The Perception of Items With Low Price Tags

The Perception of Items With Low Price Tags

I had to shop for a new backpack the other day as my old one has lasted for almost a decade and a half. I was just browsing around a department store and saw some interesting ones and as always I always debate about the prices as I want to get the best value for the dollar.

Some of them were in the $50 range which I thought was way too much for something that I would simply throw some items in on occasion. A comment was then made on how there was another store that sold backpacks for about $10 which should do the job and another person then automatically disregarded that and mentioned how the quality must be very bad.

The first thing that came to my mind was how price doesn’t necessarily correlate with the quality of a product. From a business point of view, in many cases you are paying for all of the marketing and overhead costs of getting that product in-front of you.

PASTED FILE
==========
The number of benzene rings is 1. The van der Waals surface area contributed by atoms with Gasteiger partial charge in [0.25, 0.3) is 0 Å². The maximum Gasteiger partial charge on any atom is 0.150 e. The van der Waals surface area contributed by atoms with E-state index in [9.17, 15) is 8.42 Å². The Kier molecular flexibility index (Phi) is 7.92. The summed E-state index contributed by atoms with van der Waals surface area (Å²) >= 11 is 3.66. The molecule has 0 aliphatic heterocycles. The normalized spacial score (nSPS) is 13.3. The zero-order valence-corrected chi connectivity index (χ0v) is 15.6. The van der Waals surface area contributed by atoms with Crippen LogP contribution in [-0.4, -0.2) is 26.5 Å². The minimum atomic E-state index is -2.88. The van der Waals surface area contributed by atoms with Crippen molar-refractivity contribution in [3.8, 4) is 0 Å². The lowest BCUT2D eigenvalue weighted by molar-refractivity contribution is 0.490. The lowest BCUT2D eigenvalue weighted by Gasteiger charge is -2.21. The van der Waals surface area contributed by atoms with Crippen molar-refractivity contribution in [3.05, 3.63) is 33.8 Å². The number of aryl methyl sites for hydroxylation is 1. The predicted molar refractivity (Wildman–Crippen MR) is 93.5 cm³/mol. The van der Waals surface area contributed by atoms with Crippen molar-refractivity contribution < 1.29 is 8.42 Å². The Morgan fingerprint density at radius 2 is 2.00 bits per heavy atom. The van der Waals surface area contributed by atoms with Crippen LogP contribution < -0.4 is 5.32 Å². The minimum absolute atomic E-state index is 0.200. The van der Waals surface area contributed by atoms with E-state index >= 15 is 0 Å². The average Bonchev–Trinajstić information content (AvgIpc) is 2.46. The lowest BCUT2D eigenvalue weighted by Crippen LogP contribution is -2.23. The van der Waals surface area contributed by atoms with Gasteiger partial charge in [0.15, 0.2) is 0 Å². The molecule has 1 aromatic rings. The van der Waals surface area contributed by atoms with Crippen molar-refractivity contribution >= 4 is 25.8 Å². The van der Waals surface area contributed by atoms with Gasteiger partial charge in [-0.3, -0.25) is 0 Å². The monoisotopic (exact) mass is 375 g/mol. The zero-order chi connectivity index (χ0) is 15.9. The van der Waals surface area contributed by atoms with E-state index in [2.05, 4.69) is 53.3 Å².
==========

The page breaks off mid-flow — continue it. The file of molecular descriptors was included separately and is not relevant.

For example, if there was only one apple tree in the area and one guy has to drive twenty miles whereas another person just has to walk one block to do the same business offering the same product then odds are the last guy can sell the same product for less as his overhead is almost nothing.

I did end up just getting the $10 one and it seems fine for my needs.


  • Stewart Marshall 4/14/2008

    I started reading your post and immediately thought of MEC as a place to go for a backpack. Then I saw that $50 was too much (surprising) and thought about something else.

    I don’t know about your specific $10 backpack, but it’s possible at that price it was made using child slavery in a distant part of the world. It may use materials which may last a decade and a half, and possibly, once it makes it’s way to landfill, last a dozen decades or more!

    I’m not trying to make you feel bad, but simply wanted to illustrate that the consumer is increasingly aware of where, how and with what a product is now made. In many cases they also appear to be willing to pay a premium for say, a backpack made by disabled war veterans out of ethically acceptable leather (i.e. the Cow had a name!.

  • Alan Yu 4/14/2008

    The bag I bought was actually plastered with things like Vancouver and Canadian stock exchange symbols which makes me believe that it could have possibly been a giveaway item and the store was selling it off as they didn’t want it.

    I might actually write a topic about “slave labor” now that you mention it as it might be an interesting business topic. Usually generates a lot of opinions.

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